Around the world, summer has once again meant record-setting heat waves. While this comes as no surprise to some, the consequences have proved startling. In Tokyo, 23,000 people were hospitalized for heat stroke in a single week in July, when temperatures consistently hit triple-digits. On July 5th in Algeria, laborers were faced with the prospect of working in temperatures as high as 124 degrees Fahrenheit.
Here in New England, where temperatures were not so brutal (though still record-setting), power outages were one upshot of a hotter summer. However, as increased power loads challenged grid stability, one promising story has been the increased number of gigawatt hours coming online via distributed solar.
A report released last week by Synapse Energy Economics, Inc., calculated that distributed solar saved New England consumers nearly $20 million in just one week. The report, which studied the first week of July—one of the summer’s hottest—estimated the total distributed solar generation during that time at 96 GWh. During peak hours, distributed solar generation reduced load by 1.6 GW.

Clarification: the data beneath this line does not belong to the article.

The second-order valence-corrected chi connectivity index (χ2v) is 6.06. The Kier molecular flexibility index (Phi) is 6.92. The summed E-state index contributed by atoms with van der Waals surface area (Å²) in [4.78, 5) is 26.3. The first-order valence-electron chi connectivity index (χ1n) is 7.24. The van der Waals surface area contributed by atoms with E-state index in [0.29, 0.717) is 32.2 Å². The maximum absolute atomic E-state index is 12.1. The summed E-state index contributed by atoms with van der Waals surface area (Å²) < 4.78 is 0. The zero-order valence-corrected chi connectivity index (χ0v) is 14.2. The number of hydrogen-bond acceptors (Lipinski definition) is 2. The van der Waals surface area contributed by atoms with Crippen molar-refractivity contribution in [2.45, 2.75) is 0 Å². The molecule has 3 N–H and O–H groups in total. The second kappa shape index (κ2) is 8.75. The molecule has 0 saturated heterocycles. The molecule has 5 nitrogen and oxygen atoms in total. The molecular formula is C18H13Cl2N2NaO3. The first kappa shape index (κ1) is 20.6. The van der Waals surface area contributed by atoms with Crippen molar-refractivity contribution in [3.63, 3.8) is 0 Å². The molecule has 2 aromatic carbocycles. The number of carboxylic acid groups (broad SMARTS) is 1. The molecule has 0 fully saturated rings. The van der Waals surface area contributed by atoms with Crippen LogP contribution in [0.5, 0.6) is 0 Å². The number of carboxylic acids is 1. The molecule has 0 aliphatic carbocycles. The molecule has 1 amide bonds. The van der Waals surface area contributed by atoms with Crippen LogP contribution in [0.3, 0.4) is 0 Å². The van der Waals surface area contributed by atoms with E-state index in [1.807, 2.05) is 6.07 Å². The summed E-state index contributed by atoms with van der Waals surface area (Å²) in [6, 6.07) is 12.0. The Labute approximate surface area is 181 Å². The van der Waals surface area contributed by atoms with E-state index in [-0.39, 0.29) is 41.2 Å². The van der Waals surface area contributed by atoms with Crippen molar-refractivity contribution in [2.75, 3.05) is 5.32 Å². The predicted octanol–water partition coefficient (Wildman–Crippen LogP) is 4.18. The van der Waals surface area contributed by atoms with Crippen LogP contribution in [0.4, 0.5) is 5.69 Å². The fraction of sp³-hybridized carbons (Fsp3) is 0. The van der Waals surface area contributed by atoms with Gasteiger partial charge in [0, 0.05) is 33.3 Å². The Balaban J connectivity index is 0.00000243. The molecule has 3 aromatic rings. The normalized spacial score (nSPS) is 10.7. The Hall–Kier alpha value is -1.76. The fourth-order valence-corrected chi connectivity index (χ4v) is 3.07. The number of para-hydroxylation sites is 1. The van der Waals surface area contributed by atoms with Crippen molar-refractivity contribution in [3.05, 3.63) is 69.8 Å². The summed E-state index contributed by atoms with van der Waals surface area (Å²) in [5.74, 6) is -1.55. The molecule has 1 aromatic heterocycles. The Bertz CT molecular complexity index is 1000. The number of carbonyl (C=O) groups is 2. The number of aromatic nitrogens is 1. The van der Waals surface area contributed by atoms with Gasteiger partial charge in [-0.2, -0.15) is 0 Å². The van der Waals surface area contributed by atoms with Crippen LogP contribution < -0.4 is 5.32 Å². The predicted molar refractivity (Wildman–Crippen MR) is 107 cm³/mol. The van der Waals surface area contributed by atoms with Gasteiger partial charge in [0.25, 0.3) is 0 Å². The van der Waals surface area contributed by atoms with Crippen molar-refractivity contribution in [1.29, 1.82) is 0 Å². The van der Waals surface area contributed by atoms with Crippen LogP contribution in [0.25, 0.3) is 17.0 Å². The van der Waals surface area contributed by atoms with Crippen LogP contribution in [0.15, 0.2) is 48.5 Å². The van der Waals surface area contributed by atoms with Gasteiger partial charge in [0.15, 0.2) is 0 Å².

Each year, the urgency of global warming demonstrates that we are quickly running out of time to come up with solutions—both to mitigate rising temperatures, and to answer the more concrete question of how to keep the lights on in the meantime. Investing in distributed solar energy allows us to tackle both problems at once.
Power2Peer is currently running an equity crowdfunding campaign. By investing in Power2Peer’s blockchain-enabled adaptive solar microgrid system, you can help make a global impact in the long term, while also mitigating generation costs in the short term. Both financially and ethically, such an investment provides for the future.